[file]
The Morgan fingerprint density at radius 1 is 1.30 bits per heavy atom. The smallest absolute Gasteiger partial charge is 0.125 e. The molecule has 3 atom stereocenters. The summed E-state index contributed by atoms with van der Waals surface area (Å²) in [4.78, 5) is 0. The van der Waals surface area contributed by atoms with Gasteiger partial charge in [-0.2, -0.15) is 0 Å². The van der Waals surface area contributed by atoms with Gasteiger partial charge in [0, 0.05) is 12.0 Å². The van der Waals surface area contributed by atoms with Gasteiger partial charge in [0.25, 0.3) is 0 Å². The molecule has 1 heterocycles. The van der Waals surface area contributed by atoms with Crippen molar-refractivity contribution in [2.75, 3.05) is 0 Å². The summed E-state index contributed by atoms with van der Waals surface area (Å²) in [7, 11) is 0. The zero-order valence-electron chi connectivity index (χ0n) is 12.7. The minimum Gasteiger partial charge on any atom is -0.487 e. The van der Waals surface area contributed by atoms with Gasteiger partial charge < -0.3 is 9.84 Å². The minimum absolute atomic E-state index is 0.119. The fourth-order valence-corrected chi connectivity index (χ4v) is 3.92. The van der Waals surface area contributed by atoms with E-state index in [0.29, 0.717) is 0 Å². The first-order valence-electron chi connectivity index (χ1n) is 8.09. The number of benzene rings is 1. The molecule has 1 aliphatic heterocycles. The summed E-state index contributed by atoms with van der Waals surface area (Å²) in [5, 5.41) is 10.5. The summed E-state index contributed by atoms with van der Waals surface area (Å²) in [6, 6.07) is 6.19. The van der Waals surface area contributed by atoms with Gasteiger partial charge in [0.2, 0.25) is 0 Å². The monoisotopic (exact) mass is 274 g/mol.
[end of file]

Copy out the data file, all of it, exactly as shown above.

The Morgan fingerprint density at radius 1 is 1.30 bits per heavy atom. The smallest absolute Gasteiger partial charge is 0.125 e. The molecule has 3 atom stereocenters. The summed E-state index contributed by atoms with van der Waals surface area (Å²) in [4.78, 5) is 0. The van der Waals surface area contributed by atoms with Gasteiger partial charge in [-0.2, -0.15) is 0 Å². The van der Waals surface area contributed by atoms with Gasteiger partial charge in [0, 0.05) is 12.0 Å². The van der Waals surface area contributed by atoms with Gasteiger partial charge in [0.25, 0.3) is 0 Å². The molecule has 1 heterocycles. The van der Waals surface area contributed by atoms with Crippen molar-refractivity contribution in [2.75, 3.05) is 0 Å². The summed E-state index contributed by atoms with van der Waals surface area (Å²) in [7, 11) is 0. The zero-order valence-electron chi connectivity index (χ0n) is 12.7. The minimum Gasteiger partial charge on any atom is -0.487 e. The van der Waals surface area contributed by atoms with Gasteiger partial charge < -0.3 is 9.84 Å². The minimum absolute atomic E-state index is 0.119. The fourth-order valence-corrected chi connectivity index (χ4v) is 3.92. The van der Waals surface area contributed by atoms with E-state index in [0.29, 0.717) is 0 Å². The first-order valence-electron chi connectivity index (χ1n) is 8.09. The number of benzene rings is 1. The molecule has 1 aliphatic heterocycles. The summed E-state index contributed by atoms with van der Waals surface area (Å²) in [5, 5.41) is 10.5. The summed E-state index contributed by atoms with van der Waals surface area (Å²) in [6, 6.07) is 6.19. The van der Waals surface area contributed by atoms with Gasteiger partial charge in [0.2, 0.25) is 0 Å². The monoisotopic (exact) mass is 274 g/mol.